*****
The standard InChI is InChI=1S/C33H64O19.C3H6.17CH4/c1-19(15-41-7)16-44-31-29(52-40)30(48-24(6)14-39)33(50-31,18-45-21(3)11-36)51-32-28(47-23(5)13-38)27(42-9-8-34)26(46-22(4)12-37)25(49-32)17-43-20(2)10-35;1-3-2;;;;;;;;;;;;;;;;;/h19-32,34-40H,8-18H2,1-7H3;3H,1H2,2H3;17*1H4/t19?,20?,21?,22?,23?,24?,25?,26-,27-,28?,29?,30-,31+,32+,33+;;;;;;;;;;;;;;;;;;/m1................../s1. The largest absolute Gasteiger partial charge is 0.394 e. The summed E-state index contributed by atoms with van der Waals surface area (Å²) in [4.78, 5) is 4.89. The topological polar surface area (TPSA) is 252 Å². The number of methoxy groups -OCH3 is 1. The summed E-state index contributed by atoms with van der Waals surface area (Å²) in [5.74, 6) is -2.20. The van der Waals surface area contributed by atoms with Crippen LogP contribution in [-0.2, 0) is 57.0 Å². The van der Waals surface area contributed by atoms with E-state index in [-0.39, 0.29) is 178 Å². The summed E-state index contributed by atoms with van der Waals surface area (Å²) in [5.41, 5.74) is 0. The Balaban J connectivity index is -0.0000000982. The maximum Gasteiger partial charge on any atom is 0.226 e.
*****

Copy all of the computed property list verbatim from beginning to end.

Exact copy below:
The standard InChI is InChI=1S/C33H64O19.C3H6.17CH4/c1-19(15-41-7)16-44-31-29(52-40)30(48-24(6)14-39)33(50-31,18-45-21(3)11-36)51-32-28(47-23(5)13-38)27(42-9-8-34)26(46-22(4)12-37)25(49-32)17-43-20(2)10-35;1-3-2;;;;;;;;;;;;;;;;;/h19-32,34-40H,8-18H2,1-7H3;3H,1H2,2H3;17*1H4/t19?,20?,21?,22?,23?,24?,25?,26-,27-,28?,29?,30-,31+,32+,33+;;;;;;;;;;;;;;;;;;/m1................../s1. The largest absolute Gasteiger partial charge is 0.394 e. The summed E-state index contributed by atoms with van der Waals surface area (Å²) in [4.78, 5) is 4.89. The topological polar surface area (TPSA) is 252 Å². The number of methoxy groups -OCH3 is 1. The summed E-state index contributed by atoms with van der Waals surface area (Å²) in [5.74, 6) is -2.20. The van der Waals surface area contributed by atoms with Crippen LogP contribution in [-0.2, 0) is 57.0 Å². The van der Waals surface area contributed by atoms with E-state index in [-0.39, 0.29) is 178 Å². The summed E-state index contributed by atoms with van der Waals surface area (Å²) in [5.41, 5.74) is 0. The Balaban J connectivity index is -0.0000000982. The maximum Gasteiger partial charge on any atom is 0.226 e.